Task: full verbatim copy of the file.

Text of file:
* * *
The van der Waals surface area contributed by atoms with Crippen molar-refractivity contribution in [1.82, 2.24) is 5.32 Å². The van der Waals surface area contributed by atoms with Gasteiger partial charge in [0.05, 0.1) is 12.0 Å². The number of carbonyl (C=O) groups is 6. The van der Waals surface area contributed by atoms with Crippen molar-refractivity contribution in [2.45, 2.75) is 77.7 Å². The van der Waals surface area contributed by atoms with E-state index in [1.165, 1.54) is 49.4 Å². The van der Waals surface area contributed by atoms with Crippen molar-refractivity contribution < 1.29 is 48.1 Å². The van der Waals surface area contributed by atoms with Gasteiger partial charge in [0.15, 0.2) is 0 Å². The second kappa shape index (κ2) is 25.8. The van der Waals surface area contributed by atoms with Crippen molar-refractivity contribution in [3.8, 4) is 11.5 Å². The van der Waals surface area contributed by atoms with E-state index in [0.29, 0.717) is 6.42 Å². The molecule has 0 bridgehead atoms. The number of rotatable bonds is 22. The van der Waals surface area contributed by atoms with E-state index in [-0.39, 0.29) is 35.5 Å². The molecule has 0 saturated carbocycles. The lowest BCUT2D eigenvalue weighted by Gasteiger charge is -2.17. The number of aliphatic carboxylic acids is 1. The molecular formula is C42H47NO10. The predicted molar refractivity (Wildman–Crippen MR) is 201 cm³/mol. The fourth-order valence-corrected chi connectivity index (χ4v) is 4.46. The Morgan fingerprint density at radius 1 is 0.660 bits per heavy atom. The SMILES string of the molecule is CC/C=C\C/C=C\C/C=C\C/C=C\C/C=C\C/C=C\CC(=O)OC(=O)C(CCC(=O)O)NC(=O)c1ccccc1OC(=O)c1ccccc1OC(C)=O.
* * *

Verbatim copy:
The van der Waals surface area contributed by atoms with Crippen molar-refractivity contribution in [1.82, 2.24) is 5.32 Å². The van der Waals surface area contributed by atoms with Gasteiger partial charge in [0.05, 0.1) is 12.0 Å². The number of carbonyl (C=O) groups is 6. The van der Waals surface area contributed by atoms with Crippen molar-refractivity contribution in [2.45, 2.75) is 77.7 Å². The van der Waals surface area contributed by atoms with E-state index in [1.165, 1.54) is 49.4 Å². The van der Waals surface area contributed by atoms with Crippen molar-refractivity contribution < 1.29 is 48.1 Å². The van der Waals surface area contributed by atoms with Gasteiger partial charge in [0.15, 0.2) is 0 Å². The second kappa shape index (κ2) is 25.8. The van der Waals surface area contributed by atoms with Crippen molar-refractivity contribution in [3.8, 4) is 11.5 Å². The van der Waals surface area contributed by atoms with E-state index in [0.29, 0.717) is 6.42 Å². The molecule has 0 bridgehead atoms. The number of rotatable bonds is 22. The van der Waals surface area contributed by atoms with E-state index in [-0.39, 0.29) is 35.5 Å². The molecule has 0 saturated carbocycles. The lowest BCUT2D eigenvalue weighted by Gasteiger charge is -2.17. The number of aliphatic carboxylic acids is 1. The molecular formula is C42H47NO10. The predicted molar refractivity (Wildman–Crippen MR) is 201 cm³/mol. The fourth-order valence-corrected chi connectivity index (χ4v) is 4.46. The Morgan fingerprint density at radius 1 is 0.660 bits per heavy atom. The SMILES string of the molecule is CC/C=C\C/C=C\C/C=C\C/C=C\C/C=C\C/C=C\CC(=O)OC(=O)C(CCC(=O)O)NC(=O)c1ccccc1OC(=O)c1ccccc1OC(C)=O.